Prof. Keith T. Oldham: solving problems can be a powerful motivator
Meet the Professor

Prof. Keith T. Oldham: solving problems can be a powerful motivator


Received: 16 October 2018; Accepted: 29 October 2018; Published: 09 November 2018.

doi: 10.21037/jovs.2018.10.22


Editor’s notes

2018 ACS Clinical Congress is held from Oct 21 to Oct 25 in Boston Convention & Exhibition Center. AME Publishing Company has participated in this Congress displaying our journals and books and meeting our editorial board members, authors and readers. The ACS Clinical Congress is the world’s largest professional education and academic exchange for clinical surgery. Many outstanding surgeons gathered here to discuss the current application, advanced techniques and future development of surgery. During this Congress, we feel great honor to invite Prof. Keith T. Oldham (Figure 1), the Medical Director of the American College of Surgeons Children’s Surgery Verification Program and Chair of the Verification Committee to share with us his story with the ACS Clinical Congress and his research work.

Figure 1 Prof. Keith T. Oldham.

Expert introduction

Dr. Oldham completed undergraduate studies at the University of North Carolina as a John M. Morehead scholar in 1971. He received his MD from the Medical College of Virginia, completed general surgical residency at the University of Washington, Seattle, and trained in pediatric surgery at the University of Cincinnati Children’s Hospital Medical Center. Dr. Oldham served on the faculty at the University of Michigan until 1991 when he was appointed Professor and Chief of the Division of Pediatric Surgery at Duke University. He remained at Duke until 1998 when he was recruited to the Marie Z. Uihlein Chair of Pediatric Surgery and the position of Surgeon-In-Chief at the Children’s Hospital of Wisconsin. He has been a member of the American Pediatric Surgical Association (APSA) since 1985 and was elected Secretary in 1997 and President in 2012. He served as Chair of the Organization of Children’s Hospitals Surgeons-in-Chief 2010–2012 and President of the Association of Pediatric Surgery Training Program Directors 2009–2011. He is actively involved in clinical outcomes and healthcare quality research, including previous service as Chair of the ACS National Surgical Quality Improvement Program-Pediatrics Steering Committee. He is the Medical Director of the American College of Surgeons Children’s Surgery Verification Program and Chair of the Verification Committee.


Interview

JOVS: Is it your first time participating in ACS Clinical Congress? If yes, what you expect and how do you feel? If not, when was your first time? What you did and how did you feel at that time?

Prof. Oldham : My first Clinical Congress was in 1981 when I was a Chief Resident in general surgery. I have attended most of the subsequent Congresses. My primary recollection of that first Congress was being overwhelmed with the many talks, videos, panel discussions and other activities, all of which I wanted to see and do. I knew then that I was going into pediatric surgery, but I still tried to do everything and be everywhere I could. I was not responsible for actually presenting or organizing anything then, but that has changed. My responsibilities have changed so I have become more selective and focused over the years, but it is still a time with more opportunities than I can take advantage of.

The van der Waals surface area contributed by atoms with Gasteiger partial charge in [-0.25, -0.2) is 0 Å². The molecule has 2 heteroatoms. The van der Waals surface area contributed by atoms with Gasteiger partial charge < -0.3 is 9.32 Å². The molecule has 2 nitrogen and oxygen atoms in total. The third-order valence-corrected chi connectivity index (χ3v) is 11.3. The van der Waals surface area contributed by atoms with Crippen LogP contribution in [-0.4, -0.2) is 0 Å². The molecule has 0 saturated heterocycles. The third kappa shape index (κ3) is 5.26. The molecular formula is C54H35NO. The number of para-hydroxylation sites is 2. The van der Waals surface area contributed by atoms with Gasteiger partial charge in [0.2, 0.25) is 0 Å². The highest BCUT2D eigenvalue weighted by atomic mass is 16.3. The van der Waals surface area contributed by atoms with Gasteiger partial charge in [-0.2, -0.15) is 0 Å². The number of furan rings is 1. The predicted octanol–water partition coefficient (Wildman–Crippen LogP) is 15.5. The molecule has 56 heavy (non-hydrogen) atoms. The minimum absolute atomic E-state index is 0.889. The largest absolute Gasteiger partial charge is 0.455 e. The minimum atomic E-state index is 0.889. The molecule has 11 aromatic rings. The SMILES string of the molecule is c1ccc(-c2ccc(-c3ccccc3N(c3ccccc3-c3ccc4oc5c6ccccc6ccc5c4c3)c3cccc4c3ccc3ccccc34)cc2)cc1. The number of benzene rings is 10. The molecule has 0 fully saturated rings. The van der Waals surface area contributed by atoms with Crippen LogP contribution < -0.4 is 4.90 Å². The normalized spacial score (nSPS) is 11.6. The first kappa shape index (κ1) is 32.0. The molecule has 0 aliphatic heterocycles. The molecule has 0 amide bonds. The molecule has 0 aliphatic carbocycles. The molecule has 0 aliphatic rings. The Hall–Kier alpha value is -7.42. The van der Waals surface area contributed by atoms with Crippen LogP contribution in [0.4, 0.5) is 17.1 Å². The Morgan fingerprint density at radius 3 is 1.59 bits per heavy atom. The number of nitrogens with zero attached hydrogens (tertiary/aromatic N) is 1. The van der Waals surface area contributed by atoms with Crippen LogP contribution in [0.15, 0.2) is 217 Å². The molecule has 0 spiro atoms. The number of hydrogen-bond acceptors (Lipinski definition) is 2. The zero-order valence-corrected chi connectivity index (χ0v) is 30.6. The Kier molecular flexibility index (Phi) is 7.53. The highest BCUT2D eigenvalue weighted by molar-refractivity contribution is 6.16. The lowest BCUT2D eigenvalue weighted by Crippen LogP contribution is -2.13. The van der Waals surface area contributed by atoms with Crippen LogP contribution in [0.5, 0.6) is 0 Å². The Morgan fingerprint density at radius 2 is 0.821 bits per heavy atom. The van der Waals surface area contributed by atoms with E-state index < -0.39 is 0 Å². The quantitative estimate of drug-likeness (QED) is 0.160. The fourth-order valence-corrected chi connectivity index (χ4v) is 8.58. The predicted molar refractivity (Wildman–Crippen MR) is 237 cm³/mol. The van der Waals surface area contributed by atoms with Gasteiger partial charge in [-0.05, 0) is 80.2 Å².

JOVS: What is the influence of ACS Clinical Congress on you?

Prof. Oldham : Over the years it has been a wonderful venue to learn and also to connect directly with old friends and new colleagues. It has always been a time that I enjoy and value.

JOVS: What sparked your interest in pediatric surgery?

Prof. Oldham : Like most surgeons I was substantially influenced by several mentors during my education and training. Pediatric surgery specifically appealed to me because of the wide variety of problems one sees in general and thoracic pediatric surgery, as well as the ability to impact individual patients with decades of potential life ahead of them.

JOVS: Can you introduce us to your most recent funded research, including its scope, purpose, duration of funding and current status?

Prof. Oldham : I am at a point in my career where I no longer do basic science research, although I did so for many years in the general area of inflammation and vascular biology. My current research relates to the delivery of optimal children’s surgical care to the children of North America and beyond. This is done in conjunction with colleagues in the American Pediatric Surgical Association, The Global Initiative for Children’s Surgery, and the American College of Surgeons using population-based analyses and trying to identify resources associated with optimal clinical outcomes.

JOVS: What are the most common challenges in research? And what would be your advice to young researchers?

Prof. Oldham : For all investigators, finding adequate time and funding to conduct the research is an issue. For surgeons, competing clinical and administrative demands on your individual time are a particular issue. My one piece of advice for young researchers with regard to the latter issue is to find a professional environment where your work is valued by colleagues who will work with you to compartmentalize your obligations, including provision of dedicated time and resources to do your research work.


Acknowledgements

We would express our heartfelt gratitude for Prof. Keith T. Oldham for accepting our interview.


Footnote

Conflicts of Interest: The authors have no conflicts of interest to declare.

(Science Editors: Limor Fan, Silvia Zhou, Grace Li, JOVS, jovs@amepc.org)

doi: 10.21037/jovs.2018.10.22
Cite this article as: Fan L, Zhou S, Li G. Prof. Keith T. Oldham: solving problems can be a powerful motivator. J Vis Surg 2018;4:233.